Wednesday, April 01, 2009

Responding to change in scholarly communications: fight, face-off, fix and faff

Hugh Looks tells a long and amusing story about a minor train crash he was in as a child to indicate that despite the serious global threats that circulate in the world, it's often smaller more mundane problems that really derail us. Publishers are under pressure at the moment to sustain their margins and other divisions within their parent companies are also suffering, and unable to provide any support at this crucial time. We don't fully know the shape of tomorrow's pressures, though continuing economic uncertainty will be a shared problem and changes in research and education will have a growing impact, particularly as students become more demanding. Current developments will continue to change the shape of scholarly communications (OA etc).

Responding to threats
  • Fight - lobby - consult - become indignant.
  • Flight - sell (who to?) - close.
  • Face-off - pretend it's not happening; ignore the problems.
  • Fix - big deal, better terms, enhanced products
  • Follow - accept that alternatives are needed
  • Faff - make small changes without a real strategy.
So far we have witnessed a combination of fight, face-off, fix... and faff. The only real solutions are follow and fix. Fixing requires us to make it more attractive for people to stick with the existing model - super-consortia, increased big deal flexibility - creating efficiencies that allow reduced costs without lower margins. Follow (stay in the business, accept alternatives are needed) requires further changes to pricing models, with redistributed functions and costs (e.g. author pays).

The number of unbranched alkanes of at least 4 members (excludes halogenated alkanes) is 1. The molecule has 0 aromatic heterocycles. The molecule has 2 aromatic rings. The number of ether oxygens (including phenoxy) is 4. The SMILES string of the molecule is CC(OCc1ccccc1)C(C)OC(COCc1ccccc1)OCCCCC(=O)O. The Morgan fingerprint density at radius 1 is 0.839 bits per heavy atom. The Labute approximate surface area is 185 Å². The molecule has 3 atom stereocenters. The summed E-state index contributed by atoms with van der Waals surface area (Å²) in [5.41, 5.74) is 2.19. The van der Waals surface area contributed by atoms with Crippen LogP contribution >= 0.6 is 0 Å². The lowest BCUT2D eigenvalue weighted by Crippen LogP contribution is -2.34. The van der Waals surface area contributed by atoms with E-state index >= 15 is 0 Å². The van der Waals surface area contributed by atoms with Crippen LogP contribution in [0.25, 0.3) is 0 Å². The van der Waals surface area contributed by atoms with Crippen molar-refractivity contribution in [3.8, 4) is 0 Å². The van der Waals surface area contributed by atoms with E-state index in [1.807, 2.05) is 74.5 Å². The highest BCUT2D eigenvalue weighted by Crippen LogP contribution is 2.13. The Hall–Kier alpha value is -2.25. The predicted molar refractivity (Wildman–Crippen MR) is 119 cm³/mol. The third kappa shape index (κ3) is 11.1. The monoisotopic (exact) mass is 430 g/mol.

There are 3 places where value is created and costs are managed in a networked business.
  • At the periphery (libraries operate here) - close to the user with specialist expertise.
  • At the core - where the shared infrastructure and expertise is (where the researchers are).
  • In the middle - the distribution part - which is always most vulnerable to commoditisation, and is a hard position to defend. Libraries are partly here, as are publishers.
Alternative models that could be considered at the periphery include advertising and sponsorship - not a good market for this just now. We could take a leaf out of the mobile phone pricing market where pricing is comparatively low but with caps on usage.

There are no simple answers
The issues are all about transition - many of these models could work, and the problem is the disruption involved in getting there. None of us really understand how that's going to work, and it can only be managed on a system-wide basis (it can't be managed by individual entities). It may not even be a solvable problem. Potentially we're part way through a long cycle and we don't yet understand the beginning and end of it. We have to live with high levels of uncertainty which will lead to a lot more short-term Face-off (a great shame - waste of time and energy) and more Fix (because we haven't yet worked out what the Follow strategy is). "Mit der Dummheit kaempfen Goetter selbst vergebens" (Schiller - against stupidity, the Gods themselves struggle in vain) - deeply and painfully true, and at the root of most of our problems. We are only going to work this out with a lot of communication and some serious applied intelligence - there are no simple answers.

During questions, John Cox points out that it's very difficult for us to communicate well and to act as a system because of anti-trust laws. The only way out is for libraries to decide what they will demand of publishers and see what the response is. John also raised the idea of a telecoms style subscription model for scholarly publishing. I think it was Peter Burnhill who then noted the gap between funding for research and funding for libraries which have not risen commensurately.

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